As strange as this sounds to the average Buddhist, if they do not believe in a transcendent self they cannot become enlightened. If one reads the Buddha's discourses in the Samyutta-Nikaya and the Majjhima-Nikaya including the Digha-Nikaya, which are part of the Pali canon, it soon becomes apparent that the overarching strategy of the Buddha is to get us to abandon our belief in dependently originated existence because redemption is not in the originated; it's found by transcending it—and that takes a self. This dependently originated existence includes nâma-rûpa (the 4th nidana) that is, the Five Aggregates (i.e., the psychophysical body).
“And what, your reverences, is mind-and-matter [nâma-rûpa], what its uprising, its stopping, what the course leading to its stopping? Feeling, perception, volition, sensory impingement, reflectiveness [manasikâro], this, your reverences, is call mind [nâma]. The four great elements and the material shape derived from the four great elements [mahâbhûtâna], this, your reverences, is call matter [rûpa]” (M. i. 53).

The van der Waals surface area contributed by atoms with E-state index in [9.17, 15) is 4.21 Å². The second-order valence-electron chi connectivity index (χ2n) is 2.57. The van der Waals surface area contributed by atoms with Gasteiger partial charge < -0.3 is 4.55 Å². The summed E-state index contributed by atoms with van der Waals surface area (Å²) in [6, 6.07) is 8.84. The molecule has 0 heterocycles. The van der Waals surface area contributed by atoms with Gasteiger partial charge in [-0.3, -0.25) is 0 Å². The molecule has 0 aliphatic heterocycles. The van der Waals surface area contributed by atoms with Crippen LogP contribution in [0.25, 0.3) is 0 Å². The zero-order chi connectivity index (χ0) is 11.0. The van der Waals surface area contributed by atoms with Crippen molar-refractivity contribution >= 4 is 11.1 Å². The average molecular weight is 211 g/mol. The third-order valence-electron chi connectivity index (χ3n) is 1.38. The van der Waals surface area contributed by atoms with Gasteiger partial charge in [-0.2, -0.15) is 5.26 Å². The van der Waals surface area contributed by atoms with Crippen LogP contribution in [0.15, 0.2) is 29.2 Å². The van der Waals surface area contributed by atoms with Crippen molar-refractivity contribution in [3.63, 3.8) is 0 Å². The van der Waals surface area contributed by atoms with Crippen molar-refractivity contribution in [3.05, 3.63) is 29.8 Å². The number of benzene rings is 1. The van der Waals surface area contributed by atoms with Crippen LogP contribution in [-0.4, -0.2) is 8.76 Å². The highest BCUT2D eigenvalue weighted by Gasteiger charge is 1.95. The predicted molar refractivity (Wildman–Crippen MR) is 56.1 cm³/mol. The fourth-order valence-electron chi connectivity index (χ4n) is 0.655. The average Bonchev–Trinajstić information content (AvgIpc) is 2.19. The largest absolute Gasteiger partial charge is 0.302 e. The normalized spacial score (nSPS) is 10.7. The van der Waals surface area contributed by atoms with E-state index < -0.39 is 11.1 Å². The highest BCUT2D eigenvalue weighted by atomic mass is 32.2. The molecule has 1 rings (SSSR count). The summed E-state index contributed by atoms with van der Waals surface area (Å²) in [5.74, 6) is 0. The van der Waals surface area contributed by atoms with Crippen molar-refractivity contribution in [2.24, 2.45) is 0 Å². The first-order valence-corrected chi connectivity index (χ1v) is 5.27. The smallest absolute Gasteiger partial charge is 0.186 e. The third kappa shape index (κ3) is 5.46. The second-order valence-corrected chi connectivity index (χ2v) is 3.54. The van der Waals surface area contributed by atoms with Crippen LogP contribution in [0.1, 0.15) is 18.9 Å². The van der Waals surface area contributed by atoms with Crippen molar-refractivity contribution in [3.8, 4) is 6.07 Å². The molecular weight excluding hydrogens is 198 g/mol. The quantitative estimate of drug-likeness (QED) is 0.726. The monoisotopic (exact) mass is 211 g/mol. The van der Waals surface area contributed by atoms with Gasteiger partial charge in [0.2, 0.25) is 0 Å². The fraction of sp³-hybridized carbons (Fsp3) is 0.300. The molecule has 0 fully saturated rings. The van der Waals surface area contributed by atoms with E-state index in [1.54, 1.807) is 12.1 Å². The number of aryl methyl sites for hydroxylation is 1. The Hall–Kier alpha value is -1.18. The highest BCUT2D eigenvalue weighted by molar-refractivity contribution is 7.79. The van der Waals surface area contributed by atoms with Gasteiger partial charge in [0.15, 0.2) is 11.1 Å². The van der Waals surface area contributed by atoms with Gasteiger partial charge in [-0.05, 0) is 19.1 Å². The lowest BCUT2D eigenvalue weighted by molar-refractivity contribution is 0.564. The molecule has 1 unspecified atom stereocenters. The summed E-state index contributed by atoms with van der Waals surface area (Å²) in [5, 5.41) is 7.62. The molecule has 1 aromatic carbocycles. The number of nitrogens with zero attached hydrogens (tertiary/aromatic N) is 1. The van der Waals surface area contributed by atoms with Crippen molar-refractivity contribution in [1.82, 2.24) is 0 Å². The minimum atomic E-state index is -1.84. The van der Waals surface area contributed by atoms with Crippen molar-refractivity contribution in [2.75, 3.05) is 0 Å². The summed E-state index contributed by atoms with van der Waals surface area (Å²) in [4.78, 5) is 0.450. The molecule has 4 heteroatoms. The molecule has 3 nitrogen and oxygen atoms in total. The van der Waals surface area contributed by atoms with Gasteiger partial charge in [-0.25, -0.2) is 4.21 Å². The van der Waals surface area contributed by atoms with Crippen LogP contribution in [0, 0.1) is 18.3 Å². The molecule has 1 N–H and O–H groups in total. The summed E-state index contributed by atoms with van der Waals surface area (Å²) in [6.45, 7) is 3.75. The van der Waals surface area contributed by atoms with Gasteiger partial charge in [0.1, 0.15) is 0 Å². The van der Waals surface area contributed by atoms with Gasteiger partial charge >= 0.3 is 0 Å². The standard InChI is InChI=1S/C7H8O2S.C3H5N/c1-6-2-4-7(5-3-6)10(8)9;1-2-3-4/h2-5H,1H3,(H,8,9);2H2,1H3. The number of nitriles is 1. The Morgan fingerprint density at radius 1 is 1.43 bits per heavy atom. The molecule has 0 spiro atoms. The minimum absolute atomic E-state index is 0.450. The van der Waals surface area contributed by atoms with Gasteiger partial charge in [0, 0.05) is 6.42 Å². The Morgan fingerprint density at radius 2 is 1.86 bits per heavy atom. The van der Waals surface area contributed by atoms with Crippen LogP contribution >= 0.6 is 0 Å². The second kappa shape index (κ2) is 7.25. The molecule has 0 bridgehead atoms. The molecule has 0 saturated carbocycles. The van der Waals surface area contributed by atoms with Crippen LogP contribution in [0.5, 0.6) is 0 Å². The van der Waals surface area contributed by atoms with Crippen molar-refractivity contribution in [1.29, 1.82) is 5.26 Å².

What is not mentioned in the standard twelve nidanas beginning with ignorance (the 1st nidana) and ending with old age and death (jarâmârana, the 12th nidana), which have to do with dependent origination, is the self. The self is not in the scheme of the twelve nidanas but the five aggregates are, because they are nâma-rûpa (the 4th nidana) that is, the psycho-physical. These same aggregates are beheld to be “impermanent, suffering, as a disease, imposthume, a dart, misfortune, an affliction, as other, as decay, empty, not the self” (M. i. 435).
Finally, in several passages we learn that the self (paccattam, intrinsic self) attains nirvana.
“He [thus] dwelling contemplating impermanence in those feelings, contemplating dispassion, contemplating cessation, contemplating renunciation, does not grasp at anything in the world, and not grasping he is not perturbed, not being perturbed he attains utter nibbana in his very self (paccattamyeva parinibbâyati). He knows ‘Destroyed is birth, lived is the holy life, done is what was to be done, there will be no more of being such and such” (M.i.255-256, trans. Joaquin Perez-Remon).
Logically speaking, if there is no self how is it possible to attain nirvana? How can one wisely discern, like the Buddha, that their self is not any of the Five Aggregates consisting of material shape, feeling, perception, habitual tendencies and consciousness? Without the self how might one “abandon desire for whatever does not belong to self” (S. iii. 78)?
Are modern Buddhist so deluded that they are unable to understand the Buddha’s teaching of no-self? It is not a denial of the self—far from it—rather the Buddha teaches that the psychophysical body that we cling to is not our self. Nirvana can only mean that the self finally realizes itself and its freedom, moreover, that it transcends the Five Aggregates—it is not what they are.